Apple engineers explain the innovative features of the new Mac Pro
Apple engineers Chris Ligtenberg and John Ternus gave details of some of the innovative features of the cooling system included in the Mac Pro and Pro Display XDR design, which were launched earlier this week.
In order to achieve the processing power of the PowerMac Pro without melting, Apple engineers had to devise new ways to exploit the “laws of thermodynamics.”
The Mac Pro has an active internal cooling of three axial fans in the front of the case and a fan in the rear, all of which had to be developed internally because the standard fans would have been too strong.
“Dynamically they are balanced, but in reality, they are randomized in terms of the frequency of the blade. This means that by having this variation, you don’t get great harmonics that tend to be super annoying. ”
“That solution was borrowed almost entirely from car tires,” says Ligtenberg. “There’s a little math behind this, but you can create broadband noise instead of total noise with that technique.”
Something loud but pleasant in tone may be more tolerable than something quiet but irritating. but you can have something that actually has a lower SPL that irritates your nerves and sounds really horrible,” says John Ternus, vice president of engineering Apple hardware and responsible for the development of Pro and Pro Display. “We want to get really excellent performance in which, or you can’t hear, or if you can hear, it’s a kind of pleasant noise.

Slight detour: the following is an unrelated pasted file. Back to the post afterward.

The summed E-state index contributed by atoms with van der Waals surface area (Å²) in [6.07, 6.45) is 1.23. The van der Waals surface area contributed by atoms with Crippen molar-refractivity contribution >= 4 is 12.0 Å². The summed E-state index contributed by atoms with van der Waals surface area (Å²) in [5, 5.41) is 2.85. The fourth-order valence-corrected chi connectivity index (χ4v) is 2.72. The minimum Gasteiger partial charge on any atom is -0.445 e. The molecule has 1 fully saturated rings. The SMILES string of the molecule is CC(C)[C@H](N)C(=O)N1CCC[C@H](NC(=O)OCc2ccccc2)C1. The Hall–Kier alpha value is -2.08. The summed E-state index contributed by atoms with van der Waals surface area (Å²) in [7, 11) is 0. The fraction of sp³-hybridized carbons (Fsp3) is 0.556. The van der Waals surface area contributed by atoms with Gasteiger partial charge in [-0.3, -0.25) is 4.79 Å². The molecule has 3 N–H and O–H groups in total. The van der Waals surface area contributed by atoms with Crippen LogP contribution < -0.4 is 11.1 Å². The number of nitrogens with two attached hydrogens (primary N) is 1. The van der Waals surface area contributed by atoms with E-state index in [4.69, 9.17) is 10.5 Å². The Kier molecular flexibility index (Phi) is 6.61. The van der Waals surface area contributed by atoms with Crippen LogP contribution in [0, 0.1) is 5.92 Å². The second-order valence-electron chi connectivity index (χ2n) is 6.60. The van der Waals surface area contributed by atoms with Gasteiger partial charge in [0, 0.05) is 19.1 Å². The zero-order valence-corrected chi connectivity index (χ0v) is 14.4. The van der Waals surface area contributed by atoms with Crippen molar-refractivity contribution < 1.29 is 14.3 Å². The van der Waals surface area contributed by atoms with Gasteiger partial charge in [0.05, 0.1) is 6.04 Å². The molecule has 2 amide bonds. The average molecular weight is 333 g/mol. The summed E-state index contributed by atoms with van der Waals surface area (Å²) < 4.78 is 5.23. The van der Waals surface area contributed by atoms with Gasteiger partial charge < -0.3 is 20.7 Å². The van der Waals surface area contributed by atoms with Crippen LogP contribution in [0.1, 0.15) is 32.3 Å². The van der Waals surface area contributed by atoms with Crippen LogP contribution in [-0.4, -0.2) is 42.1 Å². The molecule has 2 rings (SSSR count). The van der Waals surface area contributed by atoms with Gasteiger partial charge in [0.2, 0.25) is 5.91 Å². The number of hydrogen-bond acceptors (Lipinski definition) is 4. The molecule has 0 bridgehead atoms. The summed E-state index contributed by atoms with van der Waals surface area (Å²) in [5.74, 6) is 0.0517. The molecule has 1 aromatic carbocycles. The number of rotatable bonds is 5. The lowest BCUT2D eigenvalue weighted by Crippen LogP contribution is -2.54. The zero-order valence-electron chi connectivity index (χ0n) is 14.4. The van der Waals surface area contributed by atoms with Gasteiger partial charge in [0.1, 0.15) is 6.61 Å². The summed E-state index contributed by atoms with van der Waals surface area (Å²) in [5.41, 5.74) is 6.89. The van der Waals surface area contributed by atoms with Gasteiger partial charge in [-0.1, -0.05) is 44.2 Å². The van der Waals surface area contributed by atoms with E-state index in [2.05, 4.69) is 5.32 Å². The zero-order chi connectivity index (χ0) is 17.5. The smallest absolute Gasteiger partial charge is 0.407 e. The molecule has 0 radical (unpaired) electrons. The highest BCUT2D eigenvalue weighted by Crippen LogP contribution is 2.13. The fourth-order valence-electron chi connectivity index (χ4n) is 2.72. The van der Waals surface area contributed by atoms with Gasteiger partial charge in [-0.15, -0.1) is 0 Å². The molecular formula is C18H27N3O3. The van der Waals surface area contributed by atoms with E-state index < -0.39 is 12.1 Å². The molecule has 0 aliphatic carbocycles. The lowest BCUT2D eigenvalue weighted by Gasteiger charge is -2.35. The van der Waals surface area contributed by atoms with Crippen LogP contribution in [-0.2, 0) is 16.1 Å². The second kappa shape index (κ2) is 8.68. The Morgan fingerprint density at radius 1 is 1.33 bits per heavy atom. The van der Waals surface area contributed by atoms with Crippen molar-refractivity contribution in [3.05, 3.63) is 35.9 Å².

It takes a lot of analysis to find out how to optimize for that. ”Apple hopes that Mac Pro users won’t even realize fan activity inside, but they are the visible grilles of boring metal holes in the part front and back of the case and the back of the Pro screen that provides passive cooling. “[The pattern] gives us a lot of surfaces, which is very beneficial,” says Ternus.
The Pro display has fans for specific components, but boring metal holes are what keeps that LED panel cool enough to run so bright. It was not possible to use a traditional finned case heatsink, because the monitor can be used both vertically and horizontally.
Rotating the screen 90 degrees would be reduced with the flow of air through the fins, but the hemispherical holes work the same way, regardless of how it is facing up. “[For the screen] we wanted a free flow [of air] through the channels, regardless of orientation,” says Ternus.
According to Apple, the renewed appearance of the “cheese grater” achieves about 20 percent more airflow compared to the Power Mac G5 that preceded it.
Apple is accepting orders for the iMac Pro (starting at $ 5,999) and the Pro Display XDR ($ 4,999) on its website, with delivery estimates of Mac Pro Entrega within one or two weeks after an order is placed.